During the surgery:

  • The surgeon may remove and test lymph nodes near the prostate. This is to see if cancer has spread to them. If it has, the surgeon may decide not to remove the prostate. That's because it isn't likely that the cancer could be cured with surgery. And removing the prostate can cause side effects.

  • The prostate, seminal vesicles, and part of the urethra will be taken out.

  • Nerve-sparing methods may be used to try to save erectile function.

Side view of male pelvic organs showing tumor in prostate.
The prostate, the seminal vesicles, and a portion of the urethra are removed.

After surgery

A Foley catheter will be put through your penis and into your bladder during the surgery. It's used to drain urine from your bladder into a bag. Your urine may be bloody or cloudy at first. This is normal. The Foley catheter will stay in for a few weeks while you heal.

Recovering at home

You may go home 1 to 3 days after surgery. The Foley catheter will be left in. You'll be taught how to manage it at home.

You’ll be given medicines to control pain. Your healthcare team will teach you things like how and when to use your pain medicines, how to take care of your incision, what you can and can't do, and when you should call them. They'll schedule your next appointment, too.

Make sure you know when you can drive and when you can go back to work. Plan to give yourself time to rest and heal for the first few weeks.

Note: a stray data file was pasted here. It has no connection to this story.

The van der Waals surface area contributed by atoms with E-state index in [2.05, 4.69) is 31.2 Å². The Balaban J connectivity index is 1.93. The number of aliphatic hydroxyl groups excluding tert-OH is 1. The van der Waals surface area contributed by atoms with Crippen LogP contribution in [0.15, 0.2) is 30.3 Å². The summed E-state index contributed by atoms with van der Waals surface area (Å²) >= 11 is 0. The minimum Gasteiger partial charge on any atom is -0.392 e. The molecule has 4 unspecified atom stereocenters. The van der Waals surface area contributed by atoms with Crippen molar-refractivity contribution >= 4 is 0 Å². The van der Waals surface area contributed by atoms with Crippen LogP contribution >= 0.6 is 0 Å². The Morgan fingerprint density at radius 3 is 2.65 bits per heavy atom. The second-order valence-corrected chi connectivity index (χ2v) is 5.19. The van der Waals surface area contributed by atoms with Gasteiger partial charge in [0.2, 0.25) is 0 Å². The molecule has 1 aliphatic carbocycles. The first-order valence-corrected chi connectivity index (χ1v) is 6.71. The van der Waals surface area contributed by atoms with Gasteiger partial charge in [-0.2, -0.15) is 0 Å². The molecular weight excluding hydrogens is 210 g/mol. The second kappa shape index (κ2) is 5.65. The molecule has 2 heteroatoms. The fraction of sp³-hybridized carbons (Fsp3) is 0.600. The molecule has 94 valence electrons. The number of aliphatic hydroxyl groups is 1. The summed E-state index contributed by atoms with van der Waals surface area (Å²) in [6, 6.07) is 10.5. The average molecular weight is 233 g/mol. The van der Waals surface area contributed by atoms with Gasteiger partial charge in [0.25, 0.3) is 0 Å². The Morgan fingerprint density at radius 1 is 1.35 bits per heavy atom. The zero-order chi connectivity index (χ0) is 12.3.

Follow-up care

The Foley catheter and stitches will be removed at a follow-up visit. This is often 1 to 2 weeks after surgery. Bladder control often takes a few weeks to several months to return. It can continue to get better for up to 1 year.

When to call your healthcare provider

Call your provider right away if you have any of these:

  • Chills

  • Fever of 100.4°F (38°C) or higher, or as directed by your provider

  • Fluid leaking from your incision

  • Redness, swelling, or pain at the incision site that gets worse

  • Your incision opens

  • New swelling in your groin or leg

  • Pain that's not controlled or is getting worse

  • Swelling, warmth, redness, or pain in your leg

  • Trouble moving your bowels

  • Shortness of breath

  • Urine not draining from the catheter

  • Trouble passing urine after the catheter has been removed

Be sure you know what other problems you should watch for. Also know how to get help any time, including after office hours, on weekends, and on holidays.

Online Medical Reviewer: Jessica Gotwals BSN MPH
Online Medical Reviewer: Kimberly Stump-Sutliff RN MSN AOCNS
Online Medical Reviewer: Todd Gersten MD
Date Last Reviewed: 3/1/2022
© 2000-2022 The StayWell Company, LLC. All rights reserved. This information is not intended as a substitute for professional medical care. Always follow your healthcare professional's instructions.
Powered by StayWell
About StayWell | StayWell Disclaimer